BC Ferries Refinancing Plan Announced Joy MacPhail, Minister responsible for BC Ferries, and Paul Ramsey, Minister of Finance, announced a financial restructuring package for the British Columbia Ferry Corporation and a plan to sell the three PacifiCats, the third of which was only recently launched.

"BC Ferries is important to the province's economy, its tourism industry and the communities that depend upon B.C.'s marine highway system," said MacPhail. "The refinancing and ongoing provincial subsidy will guarantee stability for BC Ferries."

The refinancing package includes:

· The removal of BC Ferries' debt of $1.1 billion;

· A permanent, annual subsidy of 1.25 cents per litre from the motor-fuel tax;

· A decision to write down the PacifiCats by a total of $240 million and to offer the three fast ferries for sale; and,

· Plans for the wind-up of Catamaran Ferries International, BC Ferries' wholly owned subsidiary.

"This financial plan is the best solution to provide for economic stability over the long term for coastal communities," said Ramsey. "The time has come to put BC Ferries on a sound financial footing and let the corporation get on with the job of managing our essential ferry system."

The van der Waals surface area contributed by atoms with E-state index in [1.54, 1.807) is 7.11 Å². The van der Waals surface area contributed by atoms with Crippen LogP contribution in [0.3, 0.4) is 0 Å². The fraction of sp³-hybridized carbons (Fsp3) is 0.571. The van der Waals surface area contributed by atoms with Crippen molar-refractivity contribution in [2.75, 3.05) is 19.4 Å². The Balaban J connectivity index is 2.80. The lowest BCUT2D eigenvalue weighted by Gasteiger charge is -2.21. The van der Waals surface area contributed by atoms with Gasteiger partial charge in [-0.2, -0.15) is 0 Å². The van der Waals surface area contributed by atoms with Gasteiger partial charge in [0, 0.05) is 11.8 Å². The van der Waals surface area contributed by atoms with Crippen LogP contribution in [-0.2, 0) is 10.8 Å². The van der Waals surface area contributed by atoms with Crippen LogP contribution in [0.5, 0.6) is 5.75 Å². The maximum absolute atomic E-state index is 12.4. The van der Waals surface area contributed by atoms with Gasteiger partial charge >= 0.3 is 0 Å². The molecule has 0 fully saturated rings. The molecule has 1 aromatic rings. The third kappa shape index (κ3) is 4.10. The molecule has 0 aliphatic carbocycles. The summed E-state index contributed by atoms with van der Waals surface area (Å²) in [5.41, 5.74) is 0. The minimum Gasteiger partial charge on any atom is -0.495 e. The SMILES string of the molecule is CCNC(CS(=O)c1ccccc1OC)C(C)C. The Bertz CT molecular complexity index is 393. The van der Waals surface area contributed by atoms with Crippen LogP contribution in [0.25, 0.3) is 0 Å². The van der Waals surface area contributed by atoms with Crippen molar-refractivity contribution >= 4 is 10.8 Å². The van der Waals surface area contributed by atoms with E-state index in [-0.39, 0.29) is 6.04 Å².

The government will introduce legislation this session that will pave the way for the debt removal and the financial restructuring of the corporation, the ministers said.

The decision to place the three PacifiCats on the market was made after the corporation carefully assessed concerns of customers, residents along the route, tourism groups and the trucking industry.

"The fast-ferry project was a failed experiment, and now we need to move on," said MacPhail. "The PacifiCats will be put up for sale immediately." CFI's assets will be sold later this year, after the third PacifiCat is turned over to BC Ferries.

"Our government always intended to divest itself of CFI when the third fast ferry was finished," said MacPhail.

"B.C.'s shipbuilding workers can stand tall," said Michael Francis, chair. "They were assigned the job of building three fast ferries, and they have produced a high-quality product. Experts have cited these vessels as world class, and for that we can all be proud."